Legal Name Change: Finally Being Who You Want To Be

How to Change Your Name

You’ve always hated your name. You can’t imagine what possessed your parents to give it to you. You almost cringe every time you hear it. So why not legally change it? Naturally, you can call yourself anything you want to and insist that your family and friends address you by this name only. But that doesn’t legally change your name. The Social Security Administration, your local Department of Motor Vehicles, your bank, your credit card companies and a variety of other businesses and institutions will continue to use your legal name as stated on your birth certificate unless you legally change it.

When you legally change your name, your birth certificate name no longer applies and your new name of your choosing takes its place. Except in cases of marriage or divorce (see below), changing your legal name requires you to go to court and request a legal name change.

Marriage Situations

If you wish to legally change your last name to that of your spouse, this does not require going to court. You simply need to show your marriage certificate, or a certified copy thereof, to the SSA, DMV, etc. and they will change it on their records and issue you a new Social Security card, driver’s license, etc. The same applies to couples who wish to use a hyphenated name honoring both spouses’ last name.

Divorce Situations

If you’re a woman who took your husband’s last name at the time of your marriage, you may wish to reclaim your maiden name if you divorce. If so, request this in your divorce petition. The judge will restore your maiden name as your legal name as part of the divorce decree, and distribution of assets. Then simply show this decree, or a certified copy of it, to the SSA, DMV, etc. that will issue you a new Social Security card, driver’s license, etc. Then you can once again begin legally using your maiden name.

Legal Name Change Process

For all other legal name changes, you need to file a Petition for Change of Name in your local county court. However, requirements vary from state to state. For instance, some states require you to also file an Order to Show Cause for Change of Name form. Some states also require you to “advertise” your new name by placing a notice in your local newspaper.

Whatever your state’s legal requirements, once you comply with them and pay the required court costs, the judge will issue a decree legally changing your name from that on your birth certificate to that of your choice. Usually, this is a straightforward procedure. You may not even have to go to court. However, if the judge refuses to grant your requested change and you want to contest his or her decision, you will need to go to court and argue your position.

Why People Legally Change Their Names

People change their names for all kinds of reasons. Those most given include the following:

  • Disliking their current name.
  • Wanting a more – or less – ethnic name.
  • Wanting a more – or less – religious name.
  • They are transgender and require a new name more suitable to their new gender identity.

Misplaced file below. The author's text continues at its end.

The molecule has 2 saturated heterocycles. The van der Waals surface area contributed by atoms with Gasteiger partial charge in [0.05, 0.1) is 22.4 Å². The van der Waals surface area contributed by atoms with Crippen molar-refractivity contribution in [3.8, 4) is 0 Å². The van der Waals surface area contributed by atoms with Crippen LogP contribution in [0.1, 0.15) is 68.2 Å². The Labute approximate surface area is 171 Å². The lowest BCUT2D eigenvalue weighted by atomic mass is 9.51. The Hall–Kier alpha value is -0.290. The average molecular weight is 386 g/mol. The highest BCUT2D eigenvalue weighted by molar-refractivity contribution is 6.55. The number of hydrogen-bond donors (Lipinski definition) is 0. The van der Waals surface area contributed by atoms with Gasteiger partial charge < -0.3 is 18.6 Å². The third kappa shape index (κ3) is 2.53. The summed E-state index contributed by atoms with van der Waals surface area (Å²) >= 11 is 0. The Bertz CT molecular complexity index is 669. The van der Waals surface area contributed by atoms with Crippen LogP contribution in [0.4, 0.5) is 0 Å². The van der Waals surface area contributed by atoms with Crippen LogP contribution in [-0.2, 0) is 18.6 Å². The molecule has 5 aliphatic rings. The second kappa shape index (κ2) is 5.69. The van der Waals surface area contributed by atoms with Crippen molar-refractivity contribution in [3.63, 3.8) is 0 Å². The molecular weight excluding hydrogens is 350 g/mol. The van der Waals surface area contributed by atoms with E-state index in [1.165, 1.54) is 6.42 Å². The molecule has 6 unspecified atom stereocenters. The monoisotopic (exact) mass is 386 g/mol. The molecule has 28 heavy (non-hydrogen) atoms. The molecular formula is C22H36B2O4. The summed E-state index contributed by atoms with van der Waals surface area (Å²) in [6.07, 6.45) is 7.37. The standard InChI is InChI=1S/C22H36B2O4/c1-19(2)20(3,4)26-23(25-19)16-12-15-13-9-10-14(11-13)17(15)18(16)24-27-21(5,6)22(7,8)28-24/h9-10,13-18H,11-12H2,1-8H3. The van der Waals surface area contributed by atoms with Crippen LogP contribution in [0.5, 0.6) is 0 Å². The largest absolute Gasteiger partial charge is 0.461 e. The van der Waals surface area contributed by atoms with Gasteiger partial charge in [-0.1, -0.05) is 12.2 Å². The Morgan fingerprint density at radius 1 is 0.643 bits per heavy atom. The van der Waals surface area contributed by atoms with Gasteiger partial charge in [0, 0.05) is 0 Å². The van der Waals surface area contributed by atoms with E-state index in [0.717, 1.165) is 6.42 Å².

• They are a same-sex couple who want to share the same last name.
  • Wanting to make a political statement.

When Can’t You Change Your Name

For the most part, you can legally change both your first and your last name to anything you wish. However, virtually all states refuse to allow you to legally change your name under the following circumstances:

  • You want to hide from criminal prosecution.
  • To hide from debt or other civil liability.
  • You want to include numerals or symbols in your new name.
  • You want to change your name to that of a famous person.
  • The judge determines that your name choice is obscene, intimidating, offensive or a racial or religious slur.

Things To Consider Before Legally Changing Your Name

Remember that, if granted, your new legal name will be the one you have from now on. Therefore, make sure you have spelled it exactly the way you want it spelled before filing your petition with the court.

If you think you will be traveling internationally in the next few months, you may wish to hold off getting a legal name change until you return from your trip. Why? Because virtually all international travel today, including to Mexico and Canada, requires a passport. Your legal name change requires a new passport, which can take weeks, if not months, to obtain.

If you are undergoing transgender surgery, you may wish to hold off getting a legal name change until after the completion of all your surgeries. Why? Because whatever health care insurance you have may not apply if you jump the gun and legally change your name from male to female or vice versa.

Who To Notify of Your New Name

In addition to notifying the SSA, DMV and Passport Office of your legal name change, you will need to notify quite a few other companies and agencies of your new name, including the following:

  • Employer
  • School if you’re a student
  • Bank
  • Utility companies
  • Phone, cable and internet service providers
  • Credit card companies
  • Auto, home, life and health insurance companies
  • State’s Department of Revenue
  • State’s Department of Vital Statistics
  • County’s Voter Registration Office
  • The Veterans Administration if you are a veteran
  • Your county’s welfare and other offices from which you obtain public assistance

Why You Need a Local Family Law Attorney

Legal name change services are one of the many things that family law attorneys provide for their clients. Given that requirements and prohibitions for this vary from state to state, consulting with a local attorney likely serves your best interests. He or she will know what your state requires and see to it that your paperwork complies in all respects.

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